Germany: Cartels

Last Updated: 23 September 2009
Article by Alexander Rinne and Tilman Siebert

Originally Published by Global Competition Review

Applicable law and enforcement

The legal basis for cartel enforcement in Germany is the Act against Restrictions of Competition (ARC), which has been modified by the Seventh Amendment. The changes came into effect on 1 July 2005 after a lengthy debate of more than two years. Following the Seventh Amendment, further Amendments entered into force. However, they did not change the applicable rules on cartels enforcement.

Following the entry into force of the European Commission's Modernisation Package of Regulation 1/2003, the German ARC required revision to allow for the parallel application of EU and national competition rules and for a system of cooperation within the European Competition Network (ECN). In essence, the Seventh Amendment modified the general prohibition of anti-competitive agreements and concerted practices to mirror article 81 of the EC Treaty even more closely than before and also now provides for the application of the European Commission's block exemption regulations under national law. In addition, the amendment has removed a number of national legal and administrative exemptions, and increased the level of fines that can be imposed for infringements of the ARC.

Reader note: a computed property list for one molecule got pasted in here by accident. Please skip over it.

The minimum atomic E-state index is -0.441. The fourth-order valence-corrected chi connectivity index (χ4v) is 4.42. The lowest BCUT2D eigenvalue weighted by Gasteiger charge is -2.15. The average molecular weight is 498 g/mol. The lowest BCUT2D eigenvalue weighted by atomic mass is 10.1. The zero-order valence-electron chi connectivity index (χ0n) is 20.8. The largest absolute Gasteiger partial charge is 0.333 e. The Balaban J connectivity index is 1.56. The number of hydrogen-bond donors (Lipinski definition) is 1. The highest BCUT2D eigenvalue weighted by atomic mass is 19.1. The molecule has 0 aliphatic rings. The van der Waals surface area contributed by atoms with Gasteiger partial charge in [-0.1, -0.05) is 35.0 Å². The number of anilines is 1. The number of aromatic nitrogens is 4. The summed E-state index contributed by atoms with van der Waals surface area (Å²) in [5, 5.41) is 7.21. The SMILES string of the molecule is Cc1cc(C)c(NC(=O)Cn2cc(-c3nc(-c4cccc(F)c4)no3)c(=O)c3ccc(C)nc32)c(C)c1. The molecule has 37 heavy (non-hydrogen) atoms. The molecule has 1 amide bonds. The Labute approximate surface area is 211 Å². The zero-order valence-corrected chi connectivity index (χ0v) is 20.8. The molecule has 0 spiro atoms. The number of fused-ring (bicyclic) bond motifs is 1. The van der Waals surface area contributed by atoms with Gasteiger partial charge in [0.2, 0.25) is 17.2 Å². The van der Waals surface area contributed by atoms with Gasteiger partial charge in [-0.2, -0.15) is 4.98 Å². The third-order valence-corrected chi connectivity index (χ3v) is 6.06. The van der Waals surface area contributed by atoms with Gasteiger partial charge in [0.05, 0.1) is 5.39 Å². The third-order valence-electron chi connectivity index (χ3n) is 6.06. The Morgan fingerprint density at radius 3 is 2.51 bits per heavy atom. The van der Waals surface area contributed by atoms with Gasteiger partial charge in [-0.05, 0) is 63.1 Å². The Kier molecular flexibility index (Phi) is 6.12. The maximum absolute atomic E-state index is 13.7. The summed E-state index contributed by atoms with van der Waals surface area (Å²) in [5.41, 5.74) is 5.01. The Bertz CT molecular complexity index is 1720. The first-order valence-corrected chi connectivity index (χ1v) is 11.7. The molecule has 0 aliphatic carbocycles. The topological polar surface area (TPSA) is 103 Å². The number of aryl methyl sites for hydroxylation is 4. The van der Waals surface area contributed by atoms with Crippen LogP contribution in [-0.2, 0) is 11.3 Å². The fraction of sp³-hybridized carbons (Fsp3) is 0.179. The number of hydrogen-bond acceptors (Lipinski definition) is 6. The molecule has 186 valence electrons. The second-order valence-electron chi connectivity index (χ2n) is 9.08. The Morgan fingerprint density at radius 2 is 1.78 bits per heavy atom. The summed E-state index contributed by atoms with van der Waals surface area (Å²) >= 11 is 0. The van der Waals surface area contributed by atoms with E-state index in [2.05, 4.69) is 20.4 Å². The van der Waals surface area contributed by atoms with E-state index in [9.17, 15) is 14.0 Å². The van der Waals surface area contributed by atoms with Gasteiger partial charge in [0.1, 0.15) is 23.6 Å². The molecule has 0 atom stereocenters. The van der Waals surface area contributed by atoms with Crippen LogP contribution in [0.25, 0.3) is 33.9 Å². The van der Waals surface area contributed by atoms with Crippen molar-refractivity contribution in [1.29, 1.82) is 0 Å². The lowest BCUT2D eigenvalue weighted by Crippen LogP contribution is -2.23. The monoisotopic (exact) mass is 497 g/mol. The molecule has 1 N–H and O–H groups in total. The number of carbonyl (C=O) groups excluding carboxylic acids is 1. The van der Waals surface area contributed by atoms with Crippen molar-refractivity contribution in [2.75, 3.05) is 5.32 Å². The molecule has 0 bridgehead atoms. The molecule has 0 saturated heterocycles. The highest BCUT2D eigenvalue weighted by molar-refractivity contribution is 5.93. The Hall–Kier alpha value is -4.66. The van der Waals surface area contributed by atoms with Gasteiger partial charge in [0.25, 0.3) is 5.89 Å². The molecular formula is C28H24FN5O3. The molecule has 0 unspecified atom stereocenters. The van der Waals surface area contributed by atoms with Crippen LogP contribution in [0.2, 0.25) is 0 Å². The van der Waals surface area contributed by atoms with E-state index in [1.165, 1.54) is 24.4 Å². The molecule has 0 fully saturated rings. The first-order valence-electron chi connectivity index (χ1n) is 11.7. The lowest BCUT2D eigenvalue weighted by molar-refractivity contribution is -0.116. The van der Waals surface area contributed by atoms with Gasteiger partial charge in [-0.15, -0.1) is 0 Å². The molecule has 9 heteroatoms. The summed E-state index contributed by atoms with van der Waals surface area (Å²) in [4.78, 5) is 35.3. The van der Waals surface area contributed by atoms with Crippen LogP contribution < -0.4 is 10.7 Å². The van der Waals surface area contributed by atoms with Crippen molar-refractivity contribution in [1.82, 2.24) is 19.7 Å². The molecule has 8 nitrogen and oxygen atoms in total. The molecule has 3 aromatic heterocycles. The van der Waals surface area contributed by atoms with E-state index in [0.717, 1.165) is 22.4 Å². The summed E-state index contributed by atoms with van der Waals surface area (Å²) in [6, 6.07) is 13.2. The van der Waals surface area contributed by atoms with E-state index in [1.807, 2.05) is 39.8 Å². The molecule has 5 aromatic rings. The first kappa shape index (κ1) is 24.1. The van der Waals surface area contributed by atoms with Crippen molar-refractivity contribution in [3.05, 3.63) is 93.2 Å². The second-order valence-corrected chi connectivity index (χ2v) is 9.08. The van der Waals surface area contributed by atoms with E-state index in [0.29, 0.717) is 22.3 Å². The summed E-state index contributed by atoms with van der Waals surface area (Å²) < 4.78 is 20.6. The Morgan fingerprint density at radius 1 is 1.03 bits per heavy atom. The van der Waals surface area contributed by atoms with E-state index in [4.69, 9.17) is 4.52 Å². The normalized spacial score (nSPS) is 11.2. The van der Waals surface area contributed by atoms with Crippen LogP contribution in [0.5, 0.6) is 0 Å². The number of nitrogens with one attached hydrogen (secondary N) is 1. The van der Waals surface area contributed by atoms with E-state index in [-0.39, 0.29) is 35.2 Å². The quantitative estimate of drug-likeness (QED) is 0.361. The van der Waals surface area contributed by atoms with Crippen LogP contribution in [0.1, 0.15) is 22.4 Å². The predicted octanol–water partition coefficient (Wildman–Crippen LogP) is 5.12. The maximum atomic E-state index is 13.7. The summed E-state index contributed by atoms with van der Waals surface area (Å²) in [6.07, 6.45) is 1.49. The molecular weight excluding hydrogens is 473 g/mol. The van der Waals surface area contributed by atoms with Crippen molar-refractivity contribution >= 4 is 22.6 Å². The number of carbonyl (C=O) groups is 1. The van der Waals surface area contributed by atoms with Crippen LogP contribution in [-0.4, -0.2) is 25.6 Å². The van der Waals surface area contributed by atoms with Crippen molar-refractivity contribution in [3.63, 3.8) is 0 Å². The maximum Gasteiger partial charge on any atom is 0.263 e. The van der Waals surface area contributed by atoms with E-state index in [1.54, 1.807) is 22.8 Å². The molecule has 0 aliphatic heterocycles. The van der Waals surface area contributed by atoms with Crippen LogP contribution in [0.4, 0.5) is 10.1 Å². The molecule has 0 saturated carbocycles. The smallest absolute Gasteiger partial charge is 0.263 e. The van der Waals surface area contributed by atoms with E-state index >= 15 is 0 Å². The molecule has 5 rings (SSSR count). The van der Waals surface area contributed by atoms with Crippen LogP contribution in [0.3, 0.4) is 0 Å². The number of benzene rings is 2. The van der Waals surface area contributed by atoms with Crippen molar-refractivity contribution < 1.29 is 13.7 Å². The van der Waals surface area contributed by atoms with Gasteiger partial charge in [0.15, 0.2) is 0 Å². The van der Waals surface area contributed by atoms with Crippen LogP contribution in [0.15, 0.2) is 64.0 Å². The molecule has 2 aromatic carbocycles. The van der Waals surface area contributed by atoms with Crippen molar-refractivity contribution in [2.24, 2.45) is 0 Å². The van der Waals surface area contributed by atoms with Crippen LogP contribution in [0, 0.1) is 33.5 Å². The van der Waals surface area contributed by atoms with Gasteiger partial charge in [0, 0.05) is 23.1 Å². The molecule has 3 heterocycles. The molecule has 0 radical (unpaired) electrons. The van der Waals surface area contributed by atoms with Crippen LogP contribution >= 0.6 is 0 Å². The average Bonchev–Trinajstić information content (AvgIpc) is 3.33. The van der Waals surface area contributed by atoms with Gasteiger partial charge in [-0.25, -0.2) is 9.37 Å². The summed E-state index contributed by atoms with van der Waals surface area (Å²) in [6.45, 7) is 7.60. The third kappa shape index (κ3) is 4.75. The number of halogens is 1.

To the extent that agreements or concerted practices may affect trade between the EU member states, the ARC and articles 81 and 82 of the EC Treaty apply in parallel (section 50 of the ARC and article 3(1) of Regulation 1/2003).

The ARC is enforced primarily by the Federal Cartel Office (FCO) in Bonn and the fight against hard-core cartels (agreements between companies on the setting of prices or sales quotas and on market sharing) is one of the authority's key enforcement priorities. The FCO has 10 independent divisions which are responsible for different industry sectors and product markets. Two additional divisions are solely in charge of conducting cartel investigations and fining proceedings (with technical support from a special unit for combating cartels (SKK)). Infringements with regional effects only are dealt with by the State Cartel Offices. However, the majority of cartel cases are dealt with by the FCO.

Substantive law